1. In these conditions, it is not surprising to observe that the process of social transformations in Venezuela aroused waves of enraged attacks in the media, both domestic and foreign. These campaigns through the press, radio, television and also the Internet and social media, orchestrated by the moneyed powers, stirred up hatred and diffused lies about the progressive movement. They contrasted with the same mainstream mass media coverage during the military coup d’état that overthrew President Zelaya in Honduras (2009), or the “parliamentary coups d’état” that ended the terms of President Lugo in Paraguay (2012) and President Roussef in Brazil (2016). The unbridled media doubled in intensity after the death of Hugo Chávez and the election to the presidency in 2013 of the torch bearer of his project, Nicolás Maduro. The de facto cohabitation implied by the success of various opposition parties in the legislative elections of December 2015 led their most extreme leaders to believe themselves authorized to try to imitate the Honduran, Paraguayan and Brazilian fundamentally undemocratic precedents and to take one more step by triggering a vast operation for the destabilization of Venezuela.

 

  1. This escalation of aggression against President Maduro – legitimately elected – was initially carried out through a parliamentary vote of self-amnesty for the high crimes and misdemeanors (while, in the process, acknowledging them as such!) committed by the leaders of the opposition. It was increased then by an attempt, aborted because not having fulfilled the legal requirements, to hold a revocation referendum aiming to remove President Maduro. Finally, and for several months, the strengthening of an opposition fraction, itself very divided, took the form of calls for intervention from outside powers in the hope of seeing these latter insinuate themselves into domestic matters and call into question national sovereignty. It was, in the first instance, the Organizations of American States that was mobilized to exclude Venezuela, with no regard for its national interests. The most fanatical opponents, who knew the support that President Maduro’s government and the transformation process enjoyed among the masses, aspired to no less than a foreign military intervention in their own country.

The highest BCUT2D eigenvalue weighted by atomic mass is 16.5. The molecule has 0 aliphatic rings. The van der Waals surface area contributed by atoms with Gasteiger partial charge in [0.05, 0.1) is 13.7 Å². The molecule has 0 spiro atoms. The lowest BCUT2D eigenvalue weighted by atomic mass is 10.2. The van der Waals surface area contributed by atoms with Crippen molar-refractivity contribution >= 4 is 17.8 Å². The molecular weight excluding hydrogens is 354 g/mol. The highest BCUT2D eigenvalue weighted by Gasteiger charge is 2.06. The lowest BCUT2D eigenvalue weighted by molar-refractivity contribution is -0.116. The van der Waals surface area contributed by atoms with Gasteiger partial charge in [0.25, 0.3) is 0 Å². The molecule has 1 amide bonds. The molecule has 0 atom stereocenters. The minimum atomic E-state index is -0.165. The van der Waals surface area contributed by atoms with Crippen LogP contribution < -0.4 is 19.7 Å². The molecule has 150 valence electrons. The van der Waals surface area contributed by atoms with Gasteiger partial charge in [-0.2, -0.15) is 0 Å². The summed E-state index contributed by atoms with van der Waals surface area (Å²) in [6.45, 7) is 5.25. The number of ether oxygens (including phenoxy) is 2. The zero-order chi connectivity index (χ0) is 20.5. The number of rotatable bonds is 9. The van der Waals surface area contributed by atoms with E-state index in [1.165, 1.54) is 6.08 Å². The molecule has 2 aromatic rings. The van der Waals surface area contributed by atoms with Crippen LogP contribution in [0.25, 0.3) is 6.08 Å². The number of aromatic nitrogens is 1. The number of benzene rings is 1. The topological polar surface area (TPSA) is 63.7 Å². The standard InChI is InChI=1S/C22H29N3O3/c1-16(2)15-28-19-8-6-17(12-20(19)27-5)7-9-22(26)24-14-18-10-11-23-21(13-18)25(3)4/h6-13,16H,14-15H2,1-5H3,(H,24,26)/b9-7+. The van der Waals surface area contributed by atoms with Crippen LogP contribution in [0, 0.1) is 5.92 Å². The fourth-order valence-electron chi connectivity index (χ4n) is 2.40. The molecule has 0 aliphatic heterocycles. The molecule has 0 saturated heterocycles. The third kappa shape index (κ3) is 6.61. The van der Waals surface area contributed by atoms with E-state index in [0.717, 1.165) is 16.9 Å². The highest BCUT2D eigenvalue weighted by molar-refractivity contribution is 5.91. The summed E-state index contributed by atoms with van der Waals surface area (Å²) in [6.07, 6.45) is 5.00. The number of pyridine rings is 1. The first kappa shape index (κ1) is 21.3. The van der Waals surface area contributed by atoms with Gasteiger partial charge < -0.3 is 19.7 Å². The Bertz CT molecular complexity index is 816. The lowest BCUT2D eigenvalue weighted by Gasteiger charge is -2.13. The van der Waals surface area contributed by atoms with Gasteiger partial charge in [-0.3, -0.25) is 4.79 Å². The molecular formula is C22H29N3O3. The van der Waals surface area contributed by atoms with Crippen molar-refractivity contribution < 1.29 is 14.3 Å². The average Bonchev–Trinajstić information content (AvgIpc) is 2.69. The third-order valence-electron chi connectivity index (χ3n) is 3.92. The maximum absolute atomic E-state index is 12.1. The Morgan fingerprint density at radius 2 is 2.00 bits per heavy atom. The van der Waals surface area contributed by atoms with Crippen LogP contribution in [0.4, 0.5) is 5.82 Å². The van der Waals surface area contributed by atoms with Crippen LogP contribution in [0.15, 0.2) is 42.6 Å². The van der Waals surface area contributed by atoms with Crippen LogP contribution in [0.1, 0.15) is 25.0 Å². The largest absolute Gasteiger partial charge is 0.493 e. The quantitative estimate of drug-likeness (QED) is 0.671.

1. Whether they be Venezuelans or foreigners, the powers supporting this opposition are carrying on an economic war within Venezuela. Privately controlling most of the means of industrial and agricultural production, they are in a position to impede the fulfillment of the population’s needs by organizing – knowingly and inhumanly, with the complicity of networks identified as subject to the United States – hoarding and shortages of food and necessary goods; exports in cross-border contraband of subsidized goods, including petroleum; domestic price manipulations and distortions of exchange rates of the national currency on the black market; tax fraud and massive capital flight; and more generally, a systematic sabotage of the national economy intended to drive it into a “crisis” artificially maintained. The impression of “chaos” that results serves as a pretext for foreign banks and certain international organizations to raise the country’s “risk rating” and thus the cost of debt – when the foreign credit lines are not simply interrupted. The objective is to try to destabilize the social transformation process under way, to deprive the state of its sources of income and to sap the morale of the people by the exacerbation of shortages, disorder and discontent. This is utterly unacceptable.